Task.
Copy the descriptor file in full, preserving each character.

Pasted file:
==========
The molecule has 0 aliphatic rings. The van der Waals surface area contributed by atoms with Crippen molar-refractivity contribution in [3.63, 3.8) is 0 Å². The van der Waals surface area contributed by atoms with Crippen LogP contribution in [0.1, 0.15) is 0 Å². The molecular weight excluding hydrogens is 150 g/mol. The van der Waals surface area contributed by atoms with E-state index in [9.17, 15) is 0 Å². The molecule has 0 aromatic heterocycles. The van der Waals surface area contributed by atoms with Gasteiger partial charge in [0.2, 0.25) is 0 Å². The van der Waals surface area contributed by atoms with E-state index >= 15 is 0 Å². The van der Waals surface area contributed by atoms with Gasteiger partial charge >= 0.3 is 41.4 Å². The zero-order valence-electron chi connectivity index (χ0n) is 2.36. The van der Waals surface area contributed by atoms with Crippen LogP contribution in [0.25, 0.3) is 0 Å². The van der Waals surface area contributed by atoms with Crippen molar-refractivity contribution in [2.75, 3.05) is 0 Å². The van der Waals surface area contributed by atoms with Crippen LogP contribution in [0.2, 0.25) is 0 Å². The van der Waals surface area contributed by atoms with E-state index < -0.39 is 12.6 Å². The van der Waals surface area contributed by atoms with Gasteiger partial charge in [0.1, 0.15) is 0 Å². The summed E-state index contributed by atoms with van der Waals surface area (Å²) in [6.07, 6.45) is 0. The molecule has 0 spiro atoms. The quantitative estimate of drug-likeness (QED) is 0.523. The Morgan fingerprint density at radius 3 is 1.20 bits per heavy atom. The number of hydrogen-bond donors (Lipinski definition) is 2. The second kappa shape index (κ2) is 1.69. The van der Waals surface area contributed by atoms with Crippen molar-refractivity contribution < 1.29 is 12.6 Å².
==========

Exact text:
The molecule has 0 aliphatic rings. The van der Waals surface area contributed by atoms with Crippen molar-refractivity contribution in [3.63, 3.8) is 0 Å². The van der Waals surface area contributed by atoms with Crippen LogP contribution in [0.1, 0.15) is 0 Å². The molecular weight excluding hydrogens is 150 g/mol. The van der Waals surface area contributed by atoms with E-state index in [9.17, 15) is 0 Å². The molecule has 0 aromatic heterocycles. The van der Waals surface area contributed by atoms with Gasteiger partial charge in [0.2, 0.25) is 0 Å². The van der Waals surface area contributed by atoms with E-state index >= 15 is 0 Å². The van der Waals surface area contributed by atoms with Gasteiger partial charge >= 0.3 is 41.4 Å². The zero-order valence-electron chi connectivity index (χ0n) is 2.36. The van der Waals surface area contributed by atoms with Crippen LogP contribution in [0.25, 0.3) is 0 Å². The van der Waals surface area contributed by atoms with Crippen molar-refractivity contribution in [2.75, 3.05) is 0 Å². The van der Waals surface area contributed by atoms with Crippen LogP contribution in [0.2, 0.25) is 0 Å². The van der Waals surface area contributed by atoms with E-state index < -0.39 is 12.6 Å². The van der Waals surface area contributed by atoms with Gasteiger partial charge in [0.1, 0.15) is 0 Å². The summed E-state index contributed by atoms with van der Waals surface area (Å²) in [6.07, 6.45) is 0. The molecule has 0 spiro atoms. The quantitative estimate of drug-likeness (QED) is 0.523. The Morgan fingerprint density at radius 3 is 1.20 bits per heavy atom. The number of hydrogen-bond donors (Lipinski definition) is 2. The second kappa shape index (κ2) is 1.69. The van der Waals surface area contributed by atoms with Crippen molar-refractivity contribution < 1.29 is 12.6 Å².